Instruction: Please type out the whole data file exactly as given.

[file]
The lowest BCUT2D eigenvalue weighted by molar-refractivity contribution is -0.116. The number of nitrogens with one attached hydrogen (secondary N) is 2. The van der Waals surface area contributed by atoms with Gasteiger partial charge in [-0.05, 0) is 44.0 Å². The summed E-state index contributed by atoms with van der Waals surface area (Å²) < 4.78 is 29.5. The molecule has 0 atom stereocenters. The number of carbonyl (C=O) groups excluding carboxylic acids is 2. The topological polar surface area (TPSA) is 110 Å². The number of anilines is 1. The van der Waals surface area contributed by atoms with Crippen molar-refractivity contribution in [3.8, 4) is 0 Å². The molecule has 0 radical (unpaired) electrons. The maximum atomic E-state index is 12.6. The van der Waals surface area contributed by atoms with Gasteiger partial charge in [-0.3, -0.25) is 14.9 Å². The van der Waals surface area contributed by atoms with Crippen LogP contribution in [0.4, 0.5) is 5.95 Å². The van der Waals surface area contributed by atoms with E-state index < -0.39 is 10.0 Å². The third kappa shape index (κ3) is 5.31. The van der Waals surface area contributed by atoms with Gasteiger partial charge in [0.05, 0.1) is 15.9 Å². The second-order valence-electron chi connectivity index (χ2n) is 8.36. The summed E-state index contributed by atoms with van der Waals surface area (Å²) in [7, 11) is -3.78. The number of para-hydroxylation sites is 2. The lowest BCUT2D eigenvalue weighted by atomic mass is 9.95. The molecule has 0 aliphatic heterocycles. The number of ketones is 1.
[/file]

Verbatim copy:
The lowest BCUT2D eigenvalue weighted by molar-refractivity contribution is -0.116. The number of nitrogens with one attached hydrogen (secondary N) is 2. The van der Waals surface area contributed by atoms with Gasteiger partial charge in [-0.05, 0) is 44.0 Å². The summed E-state index contributed by atoms with van der Waals surface area (Å²) < 4.78 is 29.5. The molecule has 0 atom stereocenters. The number of carbonyl (C=O) groups excluding carboxylic acids is 2. The topological polar surface area (TPSA) is 110 Å². The number of anilines is 1. The van der Waals surface area contributed by atoms with Crippen molar-refractivity contribution in [3.8, 4) is 0 Å². The molecule has 0 radical (unpaired) electrons. The maximum atomic E-state index is 12.6. The van der Waals surface area contributed by atoms with Gasteiger partial charge in [-0.3, -0.25) is 14.9 Å². The van der Waals surface area contributed by atoms with Crippen LogP contribution in [0.4, 0.5) is 5.95 Å². The van der Waals surface area contributed by atoms with E-state index < -0.39 is 10.0 Å². The third kappa shape index (κ3) is 5.31. The van der Waals surface area contributed by atoms with Gasteiger partial charge in [0.05, 0.1) is 15.9 Å². The second-order valence-electron chi connectivity index (χ2n) is 8.36. The summed E-state index contributed by atoms with van der Waals surface area (Å²) in [7, 11) is -3.78. The number of para-hydroxylation sites is 2. The lowest BCUT2D eigenvalue weighted by atomic mass is 9.95. The molecule has 0 aliphatic heterocycles. The number of ketones is 1.